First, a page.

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Known for his trademark chuckle and fast-talking delivery, Vince Vaughn is one of Hollywood’s foremost comedy gurus. His latest film, Delivery Man, is a remake of the beloved French comedy, Starbuck, about a man who discovers that he’s fathered more than 500 children through sperm bank deliveries and must decide whether to come forward when 142 of them file a lawsuit.
Vince Vaughn is a much more versatile actor than people give him credit for. Though it is comedies like Swingers, Old School, and Wedding Crashers that people associate him with, his filmography includes a wide variety of fully formed, dramatic characters. Here’s a rundown of five of Vince’s notable dramatic performances.
Vince Vaughn as an overwhelmed single father? Yes please! In this charming early film, Vaughn plays Russell Durrell, a man forced to raise his five-year old son alone after his wife (Monica Potter) leaves them abruptly to find herself. As he struggles to rebuild his life, a new romance forces him to consider everything in his life, including a promising job offer in Dallas, from a different perspective. Vaughn perfectly balances his character’s ambition with his love for his son in a complex and nuanced performance.
Though it has an established cult following, The Cell is one of those movies that was just a little too weird for the mainstream. The film features Vaughn as FBI Agent Peter Novak who enlists the help of social worker (Jennifer Lopez) to enter the mind of a comatose serial killer (Vincent D’Onofrio) virtually to find out the location of his final victim. In his first turn in the science fiction genre, Vaughn adeptly plays the role of the tenacious special agent whose sense of duty spurs him to persist at all costs in this lush, visual masterpiece.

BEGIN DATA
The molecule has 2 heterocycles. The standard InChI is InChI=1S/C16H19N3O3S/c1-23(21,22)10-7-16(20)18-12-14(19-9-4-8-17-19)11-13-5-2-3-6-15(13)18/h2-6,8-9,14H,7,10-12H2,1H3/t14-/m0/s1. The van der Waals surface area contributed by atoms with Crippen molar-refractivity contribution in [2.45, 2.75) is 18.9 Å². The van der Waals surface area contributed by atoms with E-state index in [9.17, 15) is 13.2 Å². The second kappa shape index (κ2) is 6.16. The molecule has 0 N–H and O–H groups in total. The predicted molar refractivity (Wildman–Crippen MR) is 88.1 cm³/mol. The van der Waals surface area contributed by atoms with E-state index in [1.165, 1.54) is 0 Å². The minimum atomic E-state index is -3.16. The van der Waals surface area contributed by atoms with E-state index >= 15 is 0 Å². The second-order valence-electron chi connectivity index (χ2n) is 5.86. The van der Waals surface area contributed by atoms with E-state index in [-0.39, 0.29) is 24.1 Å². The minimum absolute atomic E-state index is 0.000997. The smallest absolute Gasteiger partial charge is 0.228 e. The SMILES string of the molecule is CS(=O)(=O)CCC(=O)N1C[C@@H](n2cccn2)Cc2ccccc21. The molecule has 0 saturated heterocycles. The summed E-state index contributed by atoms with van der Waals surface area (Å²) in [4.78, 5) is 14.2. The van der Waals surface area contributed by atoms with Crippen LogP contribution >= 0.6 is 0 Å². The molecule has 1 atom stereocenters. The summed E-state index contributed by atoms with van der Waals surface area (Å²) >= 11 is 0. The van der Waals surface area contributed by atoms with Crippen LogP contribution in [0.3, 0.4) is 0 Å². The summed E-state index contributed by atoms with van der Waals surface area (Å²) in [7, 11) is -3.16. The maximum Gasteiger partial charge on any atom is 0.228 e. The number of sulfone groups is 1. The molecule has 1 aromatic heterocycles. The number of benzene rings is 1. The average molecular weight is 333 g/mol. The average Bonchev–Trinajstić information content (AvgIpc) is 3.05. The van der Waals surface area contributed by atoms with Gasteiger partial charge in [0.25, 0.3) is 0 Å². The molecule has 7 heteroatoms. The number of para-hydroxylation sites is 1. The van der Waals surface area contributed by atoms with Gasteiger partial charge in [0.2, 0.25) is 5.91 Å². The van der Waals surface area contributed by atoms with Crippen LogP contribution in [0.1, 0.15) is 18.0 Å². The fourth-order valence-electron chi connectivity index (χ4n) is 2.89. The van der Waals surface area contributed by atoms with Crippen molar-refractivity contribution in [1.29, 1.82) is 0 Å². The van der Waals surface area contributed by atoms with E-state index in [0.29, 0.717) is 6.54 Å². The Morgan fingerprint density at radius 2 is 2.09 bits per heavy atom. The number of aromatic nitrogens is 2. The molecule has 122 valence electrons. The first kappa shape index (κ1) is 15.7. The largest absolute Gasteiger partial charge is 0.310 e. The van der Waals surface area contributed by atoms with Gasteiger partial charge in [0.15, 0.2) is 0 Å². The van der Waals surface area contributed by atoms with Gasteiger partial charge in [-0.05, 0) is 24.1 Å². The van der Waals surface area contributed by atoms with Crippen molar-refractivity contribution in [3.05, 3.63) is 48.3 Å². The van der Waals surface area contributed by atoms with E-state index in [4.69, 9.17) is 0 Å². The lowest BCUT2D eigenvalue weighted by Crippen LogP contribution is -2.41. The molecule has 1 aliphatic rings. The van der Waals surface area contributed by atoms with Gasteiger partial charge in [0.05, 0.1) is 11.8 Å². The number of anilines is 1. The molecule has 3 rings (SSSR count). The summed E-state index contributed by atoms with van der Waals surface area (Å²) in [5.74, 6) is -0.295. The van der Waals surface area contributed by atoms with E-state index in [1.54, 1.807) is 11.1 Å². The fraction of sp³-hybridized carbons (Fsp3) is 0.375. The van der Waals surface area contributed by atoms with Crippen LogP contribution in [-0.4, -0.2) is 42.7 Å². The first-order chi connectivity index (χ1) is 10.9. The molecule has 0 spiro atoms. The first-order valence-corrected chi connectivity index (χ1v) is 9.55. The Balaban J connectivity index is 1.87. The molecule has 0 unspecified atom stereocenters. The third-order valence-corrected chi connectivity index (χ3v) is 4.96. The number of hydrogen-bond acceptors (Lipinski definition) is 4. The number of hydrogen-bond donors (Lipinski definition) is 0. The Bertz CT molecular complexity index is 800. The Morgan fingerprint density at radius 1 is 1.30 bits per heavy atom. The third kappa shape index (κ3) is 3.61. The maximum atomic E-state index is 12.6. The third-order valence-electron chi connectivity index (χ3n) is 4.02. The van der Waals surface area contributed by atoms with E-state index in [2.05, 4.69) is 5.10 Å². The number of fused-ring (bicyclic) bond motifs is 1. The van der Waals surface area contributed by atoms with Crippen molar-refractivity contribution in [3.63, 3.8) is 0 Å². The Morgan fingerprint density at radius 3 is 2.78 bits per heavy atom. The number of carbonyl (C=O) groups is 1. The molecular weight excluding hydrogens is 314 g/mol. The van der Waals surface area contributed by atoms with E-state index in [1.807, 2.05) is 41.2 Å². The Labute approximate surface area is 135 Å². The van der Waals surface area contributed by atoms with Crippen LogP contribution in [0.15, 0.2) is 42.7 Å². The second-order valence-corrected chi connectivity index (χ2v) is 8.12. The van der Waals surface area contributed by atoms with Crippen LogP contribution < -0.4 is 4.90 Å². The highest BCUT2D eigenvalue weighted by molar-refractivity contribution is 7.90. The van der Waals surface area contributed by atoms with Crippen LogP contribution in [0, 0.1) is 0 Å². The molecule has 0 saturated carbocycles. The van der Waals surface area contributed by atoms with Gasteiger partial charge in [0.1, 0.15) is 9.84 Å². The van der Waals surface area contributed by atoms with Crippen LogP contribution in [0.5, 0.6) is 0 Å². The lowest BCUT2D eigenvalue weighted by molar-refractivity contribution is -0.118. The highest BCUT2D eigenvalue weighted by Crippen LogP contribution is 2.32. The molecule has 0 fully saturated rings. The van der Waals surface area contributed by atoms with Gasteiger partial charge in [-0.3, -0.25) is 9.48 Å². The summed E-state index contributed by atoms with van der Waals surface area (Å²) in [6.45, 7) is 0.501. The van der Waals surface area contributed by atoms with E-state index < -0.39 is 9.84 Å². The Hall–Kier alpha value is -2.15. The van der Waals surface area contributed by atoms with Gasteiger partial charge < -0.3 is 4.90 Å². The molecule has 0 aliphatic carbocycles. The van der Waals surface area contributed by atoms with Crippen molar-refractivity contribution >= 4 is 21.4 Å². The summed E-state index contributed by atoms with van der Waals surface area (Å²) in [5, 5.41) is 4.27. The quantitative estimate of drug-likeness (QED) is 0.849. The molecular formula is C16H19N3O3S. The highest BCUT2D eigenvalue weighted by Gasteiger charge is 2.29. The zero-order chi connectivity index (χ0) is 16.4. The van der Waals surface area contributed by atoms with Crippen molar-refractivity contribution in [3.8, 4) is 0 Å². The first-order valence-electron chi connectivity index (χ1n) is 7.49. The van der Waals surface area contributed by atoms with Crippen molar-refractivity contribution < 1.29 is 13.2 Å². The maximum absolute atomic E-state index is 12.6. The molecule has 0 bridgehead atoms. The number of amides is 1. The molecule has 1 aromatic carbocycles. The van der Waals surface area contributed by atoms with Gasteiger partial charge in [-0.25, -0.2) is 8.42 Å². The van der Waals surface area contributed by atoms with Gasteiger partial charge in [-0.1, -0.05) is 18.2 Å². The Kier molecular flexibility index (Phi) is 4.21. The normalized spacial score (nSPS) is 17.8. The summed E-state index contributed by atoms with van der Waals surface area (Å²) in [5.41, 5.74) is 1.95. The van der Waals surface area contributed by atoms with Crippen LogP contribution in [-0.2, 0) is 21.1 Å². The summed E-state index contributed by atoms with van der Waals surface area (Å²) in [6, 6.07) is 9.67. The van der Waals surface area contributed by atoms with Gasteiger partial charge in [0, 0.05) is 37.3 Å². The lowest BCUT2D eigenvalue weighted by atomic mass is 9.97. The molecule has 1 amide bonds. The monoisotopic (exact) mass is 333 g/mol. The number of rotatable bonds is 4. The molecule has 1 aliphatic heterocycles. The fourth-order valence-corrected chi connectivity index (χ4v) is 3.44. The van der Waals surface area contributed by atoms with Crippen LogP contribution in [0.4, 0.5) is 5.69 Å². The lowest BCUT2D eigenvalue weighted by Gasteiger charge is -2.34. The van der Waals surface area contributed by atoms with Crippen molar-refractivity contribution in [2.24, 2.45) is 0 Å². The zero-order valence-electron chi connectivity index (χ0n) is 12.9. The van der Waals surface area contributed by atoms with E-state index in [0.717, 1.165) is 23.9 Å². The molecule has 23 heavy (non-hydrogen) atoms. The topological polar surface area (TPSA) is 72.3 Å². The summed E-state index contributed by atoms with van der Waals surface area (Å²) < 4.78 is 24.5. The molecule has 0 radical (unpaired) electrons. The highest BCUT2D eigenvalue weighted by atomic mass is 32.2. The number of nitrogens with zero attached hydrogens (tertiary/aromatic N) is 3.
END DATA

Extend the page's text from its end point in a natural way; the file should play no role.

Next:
Given Vaughn’s unique brand of charisma, it should be no surprise that he can play a convincing psychopath. Directed by David Dobkin (who would later direct Vaughn in Wedding Crashers and Fred Claus), this film features Vaughn as Lester Long, a serial killer who strikes up a friendship with Clay Hewitt (Joaquin Phoenix) and decides to frame him for his murders. Complete with a thick Southern accent, Vaughn uses his trademark fast-talking delivery and ease to instill his character with a peculiar kind of menace. The character will stay with you.
If you want to enjoy Vince Vaughn at his physical peak, look no further than The Locusts. Vaughn plays Clay Hewitt, a drifter who comes to a small Kansas town to find work at a local ranch. Stuck between two women—the girl next door, Kitty (Ashley Judd), and the boozy ranch owner, Delilah (Kate Capshaw)—Clay finds solace in his friendship with Delilah’s son, Flyboy (Jeremy Davies), who is fresh out of a mental institution. Though the film is mostly known for its graphic bull castration sequence (ew), it also offers one of Vaughn’s compelling, riskiest and sexiest performances.
It is never a good idea to buy drugs in another country. In one of his most multifaceted performance, Vince Vaughn plays Sheriff, a limo driver who once had a crazy holiday with two friends, Lewis (Joaquin Phoenix) and Tony (David Conrad), in Malaysia. When he is informed that Lewis is being charged with drug trafficking for hash they bought together, he is forced to decide whether to go back and face trial or let Lewis take the fall. Vaughn is never showy in playing this role and conveys the character’s conflict and pathos with remarkable effectiveness.